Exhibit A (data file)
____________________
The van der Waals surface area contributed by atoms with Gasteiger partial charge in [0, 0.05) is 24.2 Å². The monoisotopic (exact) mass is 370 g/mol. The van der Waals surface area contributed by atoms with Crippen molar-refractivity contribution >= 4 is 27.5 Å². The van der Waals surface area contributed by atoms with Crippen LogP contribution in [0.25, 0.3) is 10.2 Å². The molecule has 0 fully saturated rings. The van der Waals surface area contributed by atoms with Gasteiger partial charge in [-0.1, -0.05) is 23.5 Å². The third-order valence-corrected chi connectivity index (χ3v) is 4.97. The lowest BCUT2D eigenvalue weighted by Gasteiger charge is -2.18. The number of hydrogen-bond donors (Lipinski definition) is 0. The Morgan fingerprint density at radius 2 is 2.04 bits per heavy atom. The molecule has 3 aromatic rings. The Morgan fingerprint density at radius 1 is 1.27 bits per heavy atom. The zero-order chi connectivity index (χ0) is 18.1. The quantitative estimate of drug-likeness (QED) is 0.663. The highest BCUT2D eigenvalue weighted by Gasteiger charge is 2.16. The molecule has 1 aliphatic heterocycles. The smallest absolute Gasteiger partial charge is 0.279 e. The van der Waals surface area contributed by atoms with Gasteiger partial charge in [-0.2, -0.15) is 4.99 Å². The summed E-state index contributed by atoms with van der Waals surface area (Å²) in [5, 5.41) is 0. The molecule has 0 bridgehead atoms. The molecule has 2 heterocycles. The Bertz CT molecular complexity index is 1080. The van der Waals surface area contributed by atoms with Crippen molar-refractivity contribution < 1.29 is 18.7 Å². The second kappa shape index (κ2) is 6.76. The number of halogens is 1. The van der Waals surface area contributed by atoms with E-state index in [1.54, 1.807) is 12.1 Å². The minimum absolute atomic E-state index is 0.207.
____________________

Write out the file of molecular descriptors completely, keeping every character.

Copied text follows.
The van der Waals surface area contributed by atoms with Gasteiger partial charge in [0, 0.05) is 24.2 Å². The monoisotopic (exact) mass is 370 g/mol. The van der Waals surface area contributed by atoms with Crippen molar-refractivity contribution >= 4 is 27.5 Å². The van der Waals surface area contributed by atoms with Crippen LogP contribution in [0.25, 0.3) is 10.2 Å². The molecule has 0 fully saturated rings. The van der Waals surface area contributed by atoms with Gasteiger partial charge in [-0.1, -0.05) is 23.5 Å². The third-order valence-corrected chi connectivity index (χ3v) is 4.97. The lowest BCUT2D eigenvalue weighted by Gasteiger charge is -2.18. The number of hydrogen-bond donors (Lipinski definition) is 0. The Morgan fingerprint density at radius 2 is 2.04 bits per heavy atom. The molecule has 3 aromatic rings. The Morgan fingerprint density at radius 1 is 1.27 bits per heavy atom. The zero-order chi connectivity index (χ0) is 18.1. The quantitative estimate of drug-likeness (QED) is 0.663. The highest BCUT2D eigenvalue weighted by Gasteiger charge is 2.16. The molecule has 1 aliphatic heterocycles. The smallest absolute Gasteiger partial charge is 0.279 e. The van der Waals surface area contributed by atoms with Gasteiger partial charge in [-0.2, -0.15) is 4.99 Å². The summed E-state index contributed by atoms with van der Waals surface area (Å²) in [5, 5.41) is 0. The molecule has 0 bridgehead atoms. The molecule has 2 heterocycles. The Bertz CT molecular complexity index is 1080. The van der Waals surface area contributed by atoms with Crippen molar-refractivity contribution < 1.29 is 18.7 Å². The second kappa shape index (κ2) is 6.76. The number of halogens is 1. The van der Waals surface area contributed by atoms with E-state index in [1.54, 1.807) is 12.1 Å². The minimum absolute atomic E-state index is 0.207.